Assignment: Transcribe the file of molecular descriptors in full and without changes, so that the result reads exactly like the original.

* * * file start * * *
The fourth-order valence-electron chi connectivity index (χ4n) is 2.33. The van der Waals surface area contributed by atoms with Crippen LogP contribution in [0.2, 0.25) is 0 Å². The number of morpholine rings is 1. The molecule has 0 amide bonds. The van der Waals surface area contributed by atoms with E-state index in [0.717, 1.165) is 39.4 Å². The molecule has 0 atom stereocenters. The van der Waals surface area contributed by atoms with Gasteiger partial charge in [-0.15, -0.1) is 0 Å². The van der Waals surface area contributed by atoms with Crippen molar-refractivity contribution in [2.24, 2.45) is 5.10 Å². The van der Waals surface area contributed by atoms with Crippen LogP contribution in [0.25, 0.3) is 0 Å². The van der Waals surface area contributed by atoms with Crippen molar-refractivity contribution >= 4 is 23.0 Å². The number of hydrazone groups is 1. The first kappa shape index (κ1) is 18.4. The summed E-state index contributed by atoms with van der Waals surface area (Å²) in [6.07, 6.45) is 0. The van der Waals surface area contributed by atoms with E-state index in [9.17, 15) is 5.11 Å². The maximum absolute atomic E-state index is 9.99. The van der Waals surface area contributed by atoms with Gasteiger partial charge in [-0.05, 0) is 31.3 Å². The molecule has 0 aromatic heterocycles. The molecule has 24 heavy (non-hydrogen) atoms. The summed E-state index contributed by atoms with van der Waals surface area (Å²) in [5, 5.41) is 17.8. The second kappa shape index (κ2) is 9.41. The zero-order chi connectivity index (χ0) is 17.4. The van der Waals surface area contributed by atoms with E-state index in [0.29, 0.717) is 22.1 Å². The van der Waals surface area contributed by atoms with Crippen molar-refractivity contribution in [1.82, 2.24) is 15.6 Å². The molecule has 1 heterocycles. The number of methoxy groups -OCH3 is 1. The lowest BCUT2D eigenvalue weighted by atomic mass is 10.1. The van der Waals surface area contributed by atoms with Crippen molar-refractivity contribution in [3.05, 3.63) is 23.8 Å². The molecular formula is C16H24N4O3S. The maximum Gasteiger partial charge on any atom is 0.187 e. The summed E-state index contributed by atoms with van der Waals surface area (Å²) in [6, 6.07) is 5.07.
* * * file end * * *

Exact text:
The fourth-order valence-electron chi connectivity index (χ4n) is 2.33. The van der Waals surface area contributed by atoms with Crippen LogP contribution in [0.2, 0.25) is 0 Å². The number of morpholine rings is 1. The molecule has 0 amide bonds. The van der Waals surface area contributed by atoms with E-state index in [0.717, 1.165) is 39.4 Å². The molecule has 0 atom stereocenters. The van der Waals surface area contributed by atoms with Gasteiger partial charge in [-0.15, -0.1) is 0 Å². The van der Waals surface area contributed by atoms with Crippen molar-refractivity contribution in [2.24, 2.45) is 5.10 Å². The van der Waals surface area contributed by atoms with Crippen LogP contribution in [0.25, 0.3) is 0 Å². The van der Waals surface area contributed by atoms with Crippen molar-refractivity contribution >= 4 is 23.0 Å². The number of hydrazone groups is 1. The first kappa shape index (κ1) is 18.4. The summed E-state index contributed by atoms with van der Waals surface area (Å²) in [6.07, 6.45) is 0. The van der Waals surface area contributed by atoms with E-state index in [9.17, 15) is 5.11 Å². The maximum absolute atomic E-state index is 9.99. The van der Waals surface area contributed by atoms with Gasteiger partial charge in [-0.05, 0) is 31.3 Å². The molecule has 0 aromatic heterocycles. The molecule has 24 heavy (non-hydrogen) atoms. The summed E-state index contributed by atoms with van der Waals surface area (Å²) in [5, 5.41) is 17.8. The second kappa shape index (κ2) is 9.41. The zero-order chi connectivity index (χ0) is 17.4. The van der Waals surface area contributed by atoms with E-state index in [0.29, 0.717) is 22.1 Å². The van der Waals surface area contributed by atoms with Crippen molar-refractivity contribution in [1.82, 2.24) is 15.6 Å². The molecule has 1 heterocycles. The number of methoxy groups -OCH3 is 1. The lowest BCUT2D eigenvalue weighted by atomic mass is 10.1. The van der Waals surface area contributed by atoms with Crippen molar-refractivity contribution in [3.05, 3.63) is 23.8 Å². The molecular formula is C16H24N4O3S. The maximum Gasteiger partial charge on any atom is 0.187 e. The summed E-state index contributed by atoms with van der Waals surface area (Å²) in [6, 6.07) is 5.07.